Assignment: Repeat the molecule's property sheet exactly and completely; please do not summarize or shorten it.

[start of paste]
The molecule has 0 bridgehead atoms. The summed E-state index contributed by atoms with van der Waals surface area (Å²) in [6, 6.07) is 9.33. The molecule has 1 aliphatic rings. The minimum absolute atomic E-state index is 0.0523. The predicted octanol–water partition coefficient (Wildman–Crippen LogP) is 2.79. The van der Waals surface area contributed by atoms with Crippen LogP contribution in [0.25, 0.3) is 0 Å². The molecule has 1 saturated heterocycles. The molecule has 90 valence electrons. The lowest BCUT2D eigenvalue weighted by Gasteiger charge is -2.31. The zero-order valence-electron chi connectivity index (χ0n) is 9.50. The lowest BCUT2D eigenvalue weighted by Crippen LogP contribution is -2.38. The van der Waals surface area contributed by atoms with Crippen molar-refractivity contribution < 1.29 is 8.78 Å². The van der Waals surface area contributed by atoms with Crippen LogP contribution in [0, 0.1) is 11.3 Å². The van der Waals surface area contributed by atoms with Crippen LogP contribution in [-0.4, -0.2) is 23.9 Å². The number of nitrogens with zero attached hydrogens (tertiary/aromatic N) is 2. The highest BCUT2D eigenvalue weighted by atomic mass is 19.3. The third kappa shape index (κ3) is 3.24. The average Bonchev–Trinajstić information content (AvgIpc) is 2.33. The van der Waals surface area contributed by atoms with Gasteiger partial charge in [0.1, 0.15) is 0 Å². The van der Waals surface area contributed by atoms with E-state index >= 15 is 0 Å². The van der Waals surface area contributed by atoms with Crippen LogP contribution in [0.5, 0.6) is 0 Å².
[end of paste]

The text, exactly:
The molecule has 0 bridgehead atoms. The summed E-state index contributed by atoms with van der Waals surface area (Å²) in [6, 6.07) is 9.33. The molecule has 1 aliphatic rings. The minimum absolute atomic E-state index is 0.0523. The predicted octanol–water partition coefficient (Wildman–Crippen LogP) is 2.79. The van der Waals surface area contributed by atoms with Crippen LogP contribution in [0.25, 0.3) is 0 Å². The molecule has 1 saturated heterocycles. The molecule has 90 valence electrons. The lowest BCUT2D eigenvalue weighted by Gasteiger charge is -2.31. The zero-order valence-electron chi connectivity index (χ0n) is 9.50. The lowest BCUT2D eigenvalue weighted by Crippen LogP contribution is -2.38. The van der Waals surface area contributed by atoms with Crippen molar-refractivity contribution < 1.29 is 8.78 Å². The van der Waals surface area contributed by atoms with Crippen LogP contribution in [0, 0.1) is 11.3 Å². The van der Waals surface area contributed by atoms with Crippen LogP contribution in [-0.4, -0.2) is 23.9 Å². The number of nitrogens with zero attached hydrogens (tertiary/aromatic N) is 2. The highest BCUT2D eigenvalue weighted by atomic mass is 19.3. The third kappa shape index (κ3) is 3.24. The average Bonchev–Trinajstić information content (AvgIpc) is 2.33. The van der Waals surface area contributed by atoms with Gasteiger partial charge in [0.1, 0.15) is 0 Å². The van der Waals surface area contributed by atoms with E-state index >= 15 is 0 Å². The van der Waals surface area contributed by atoms with Crippen LogP contribution in [0.5, 0.6) is 0 Å².